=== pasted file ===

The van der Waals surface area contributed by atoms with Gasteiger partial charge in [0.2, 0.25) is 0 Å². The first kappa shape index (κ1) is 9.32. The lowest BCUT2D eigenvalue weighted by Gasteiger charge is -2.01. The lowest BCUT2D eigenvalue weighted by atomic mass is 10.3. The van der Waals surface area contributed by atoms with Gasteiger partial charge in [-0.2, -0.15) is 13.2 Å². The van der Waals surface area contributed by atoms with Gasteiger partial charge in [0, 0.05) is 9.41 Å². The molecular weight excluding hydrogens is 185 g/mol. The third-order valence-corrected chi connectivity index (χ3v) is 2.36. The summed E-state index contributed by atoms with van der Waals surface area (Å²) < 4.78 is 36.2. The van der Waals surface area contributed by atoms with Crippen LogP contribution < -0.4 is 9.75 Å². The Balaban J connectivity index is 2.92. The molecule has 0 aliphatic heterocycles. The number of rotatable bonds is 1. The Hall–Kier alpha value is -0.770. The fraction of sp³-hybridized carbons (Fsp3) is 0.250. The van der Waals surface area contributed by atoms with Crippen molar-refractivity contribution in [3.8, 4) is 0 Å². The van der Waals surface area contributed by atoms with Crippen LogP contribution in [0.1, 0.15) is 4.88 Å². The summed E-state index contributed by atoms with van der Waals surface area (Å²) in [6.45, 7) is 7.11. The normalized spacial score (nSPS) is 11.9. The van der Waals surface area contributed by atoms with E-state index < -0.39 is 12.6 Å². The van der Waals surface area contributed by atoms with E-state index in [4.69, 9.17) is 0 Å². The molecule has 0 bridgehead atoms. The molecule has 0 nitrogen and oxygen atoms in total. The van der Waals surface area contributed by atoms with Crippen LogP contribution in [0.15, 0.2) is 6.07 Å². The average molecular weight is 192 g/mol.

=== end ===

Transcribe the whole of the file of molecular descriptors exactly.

The van der Waals surface area contributed by atoms with Gasteiger partial charge in [0.2, 0.25) is 0 Å². The first kappa shape index (κ1) is 9.32. The lowest BCUT2D eigenvalue weighted by Gasteiger charge is -2.01. The lowest BCUT2D eigenvalue weighted by atomic mass is 10.3. The van der Waals surface area contributed by atoms with Gasteiger partial charge in [-0.2, -0.15) is 13.2 Å². The van der Waals surface area contributed by atoms with Gasteiger partial charge in [0, 0.05) is 9.41 Å². The molecular weight excluding hydrogens is 185 g/mol. The third-order valence-corrected chi connectivity index (χ3v) is 2.36. The summed E-state index contributed by atoms with van der Waals surface area (Å²) < 4.78 is 36.2. The van der Waals surface area contributed by atoms with Crippen LogP contribution < -0.4 is 9.75 Å². The Balaban J connectivity index is 2.92. The molecule has 0 aliphatic heterocycles. The number of rotatable bonds is 1. The Hall–Kier alpha value is -0.770. The fraction of sp³-hybridized carbons (Fsp3) is 0.250. The van der Waals surface area contributed by atoms with Crippen molar-refractivity contribution in [3.8, 4) is 0 Å². The van der Waals surface area contributed by atoms with Crippen LogP contribution in [0.1, 0.15) is 4.88 Å². The summed E-state index contributed by atoms with van der Waals surface area (Å²) in [6.45, 7) is 7.11. The normalized spacial score (nSPS) is 11.9. The van der Waals surface area contributed by atoms with E-state index < -0.39 is 12.6 Å². The van der Waals surface area contributed by atoms with E-state index in [4.69, 9.17) is 0 Å². The molecule has 0 bridgehead atoms. The molecule has 0 nitrogen and oxygen atoms in total. The van der Waals surface area contributed by atoms with Crippen LogP contribution in [0.15, 0.2) is 6.07 Å². The average molecular weight is 192 g/mol.